Set in this back ground is the first story witch I know to be true . One day the boys at the station where buzzing . The story had got around that someone important was to go past Cudworth Station at night . Who started the rumour going we will never know but it got the boys fired up . The Station Master was know use . He did not know ore edid he ? e. Every time the story was told it was a little different . If you have ever played the game Chinees wispers you will know what I meen . (At this on a corse in London about report writing . We where asked to memorize a statement and then pass it on to the next person . The statement said (send reforcmeents whe har going to advance . The last person had to tell the class what the message said . The man red what he had writen , the message red ) send 3and six whe har going to a dance ).

The boys were playing at cards in between trains . One of the boys , I think that his name was Frank , came out with a blinder . It stopped everyone in there tracks . At first the story was that Elvis , who was in the US Army , was paying a visit to London . Is plane would land at Prestwick and he would take the overnight train to London . Being a big Elvis fan this was news to my hears . A reporter from the news papers got hold of the story and he must have rang the base to fined out if the story was true . The reporter drew a blank and for a day ore two the story died down . Ore did hit ?. That his the best thing about whispers they are always festering .

The boys started to buzz again . The story went around the boys that the Queen was to pass the station on her way to Scotland . The story rang true as the news of the Queenfs visit to Sheffield had been in the papers for quite a wile . I asked dad if I was able to spend the night at Cudworth Station and he told me YES , so with Ron and Roy and a lot of boys we went to the station For the night . We had food and drink and so we where set for the night Everything was dark at the station , but someone had left the waiting room open . The bikes where put away and we went into the station for the night . Whe never gave it a thort that someone was playing a trick on us .

Every time the signal went down we rushed to see the train go past . There was know sign of the Queen . The boys began to drift away and by about three in the morning we headed for home . The bike was put away in the shed . I knocked on the door and mother came to open it . The last thing that I did that night was to look at the calender . IT WAS APRIL THE FIRST . )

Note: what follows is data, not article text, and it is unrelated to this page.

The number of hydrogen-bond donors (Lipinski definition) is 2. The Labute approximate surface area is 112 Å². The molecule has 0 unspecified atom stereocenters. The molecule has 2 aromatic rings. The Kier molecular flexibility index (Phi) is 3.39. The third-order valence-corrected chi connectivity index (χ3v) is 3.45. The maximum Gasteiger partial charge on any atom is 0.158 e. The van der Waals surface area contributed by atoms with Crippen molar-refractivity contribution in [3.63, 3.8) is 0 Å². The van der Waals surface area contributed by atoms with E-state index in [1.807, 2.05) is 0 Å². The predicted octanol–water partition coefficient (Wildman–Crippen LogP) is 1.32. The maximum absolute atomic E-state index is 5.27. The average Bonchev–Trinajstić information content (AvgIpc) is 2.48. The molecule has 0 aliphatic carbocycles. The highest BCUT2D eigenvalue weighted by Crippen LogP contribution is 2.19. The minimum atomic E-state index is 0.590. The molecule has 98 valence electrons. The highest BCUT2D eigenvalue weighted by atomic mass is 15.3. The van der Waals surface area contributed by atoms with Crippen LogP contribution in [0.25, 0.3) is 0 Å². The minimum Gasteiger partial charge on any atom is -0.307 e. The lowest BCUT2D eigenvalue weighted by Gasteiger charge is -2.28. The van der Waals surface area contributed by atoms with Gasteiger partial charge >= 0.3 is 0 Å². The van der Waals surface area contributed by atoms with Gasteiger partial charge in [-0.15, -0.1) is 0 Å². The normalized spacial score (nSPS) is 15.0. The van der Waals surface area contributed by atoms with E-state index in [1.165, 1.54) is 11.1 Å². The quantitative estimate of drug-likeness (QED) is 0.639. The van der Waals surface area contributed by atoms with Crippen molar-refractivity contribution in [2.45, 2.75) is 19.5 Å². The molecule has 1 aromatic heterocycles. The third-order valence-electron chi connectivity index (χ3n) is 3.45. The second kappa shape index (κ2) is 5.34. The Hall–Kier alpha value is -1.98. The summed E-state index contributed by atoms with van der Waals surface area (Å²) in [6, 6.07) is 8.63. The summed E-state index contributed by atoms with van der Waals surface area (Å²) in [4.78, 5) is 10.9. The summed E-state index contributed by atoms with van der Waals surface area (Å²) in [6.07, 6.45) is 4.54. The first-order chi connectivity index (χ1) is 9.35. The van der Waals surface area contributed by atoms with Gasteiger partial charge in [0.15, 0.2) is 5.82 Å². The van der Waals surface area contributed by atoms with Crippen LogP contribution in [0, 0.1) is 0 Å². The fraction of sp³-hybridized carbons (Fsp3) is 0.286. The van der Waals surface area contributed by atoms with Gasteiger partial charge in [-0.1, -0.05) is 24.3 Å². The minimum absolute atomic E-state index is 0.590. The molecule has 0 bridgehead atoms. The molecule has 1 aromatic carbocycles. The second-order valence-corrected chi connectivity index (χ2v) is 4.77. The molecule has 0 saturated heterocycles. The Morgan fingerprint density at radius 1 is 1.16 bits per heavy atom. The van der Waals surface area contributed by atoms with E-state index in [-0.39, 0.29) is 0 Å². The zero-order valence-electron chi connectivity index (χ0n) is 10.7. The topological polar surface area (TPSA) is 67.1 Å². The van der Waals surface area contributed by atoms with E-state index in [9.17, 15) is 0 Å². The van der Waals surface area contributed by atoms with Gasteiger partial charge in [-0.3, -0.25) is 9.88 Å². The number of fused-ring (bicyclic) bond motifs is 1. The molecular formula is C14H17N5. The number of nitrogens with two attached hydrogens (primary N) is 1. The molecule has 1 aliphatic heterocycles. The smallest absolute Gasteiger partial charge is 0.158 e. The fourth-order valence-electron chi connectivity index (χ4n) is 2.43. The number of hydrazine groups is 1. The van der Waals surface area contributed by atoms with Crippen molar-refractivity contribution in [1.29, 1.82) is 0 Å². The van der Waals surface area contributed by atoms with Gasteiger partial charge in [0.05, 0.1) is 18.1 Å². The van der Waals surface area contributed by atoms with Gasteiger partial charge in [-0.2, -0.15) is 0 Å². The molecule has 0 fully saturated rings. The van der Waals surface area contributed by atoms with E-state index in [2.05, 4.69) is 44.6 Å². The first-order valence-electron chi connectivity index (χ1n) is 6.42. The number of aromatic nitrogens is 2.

THE PAPER SHOP

THIS EXTRACT FROM ONE OF MY BOOKS TELLS THE TIME I WAS A PAPERBOY

I was working at the time as a paperboy for Stan Cooper . I delivered the papers on a Sunday and collected the paper money . It was not so bad until it came to putting the clocks forward ore back .

One spring whe had to put the clocks forward . I remembered to tern the clock in my room forward by 1 hour . I went to bed and must have been asleep when my dad came home from The Lundwood Hotel . He was in a good mood as he came into my room to put the clock forward by one hour . The alarm went a few times before I stopped it . I felt a bit ruff as I came down the stairs and into the kitchen to make a cup of tea . The streets where empty as I made my way to the paper shop . .

The shop was in darkness as I looked inside . There was know where to sit and leaned on the lamp post . The street was in darkness and there was know body about in the streets . I got a durty look from a man who was taking the dog for a walk but stil know sines of the shop opening . Where were the papers . Just at that moment a van pulled up , the man opened the back door of the van to get the Newspapers he wanted . He put the papers on the floor at the side of the shop . As he was getting into the van he muttered something about being early . It was then I started to smell a rat .

To cut a long story short I was leaning on the lamp post for quite a long time before Stan opened the doors of the shop . I helpped take the papers inside the shop . Stan told me that his very first job was to put the kettle on to boil . I looked at the clock in the shop . I was right . I had put the clock in my bedroom forward by one hour and so had my dad . Did he get it at breakfast time .

@

BEESON AND CLARKS

Speaking of putting the clocks forward ore back I remember the time that I was working at Beeson and Clarks as a sorter . The alarm went to get me up . The alarm went again . I slowley got up . I looked at the alarm clock ., there was time to make a drink before the shift started .

At the time I had a bright Red Vauxhall van . I took the back road to the Glass Works that went through Hoyle Mill . There was no one about as I put the ban in the car park . I looked about for other members of the shift , it seemed like I was early . I opend the door of the factory and the clock was right in front of me , but there was something rong . The clock told me that the time was a 5 fifteen in the morning . No wonder there was nobody about they where stil in there beds . I closed the door , went into the car park to get the van . The van was started and I made my way home . I had got away with it .

After a drink I made my way back to Beesonfs and Clarks . When I got there the place was buzzing . I clocked in and sat down on one of the pallets . The first person to speak was the Forman Operater . He asked if I was early for work and was that the reson that I went home . There was no anser to that question . I took a bit of a ribbing from the rest of the shift .

Thank you Stewart for sharing your memories.

Copyright Stewart Hoyle.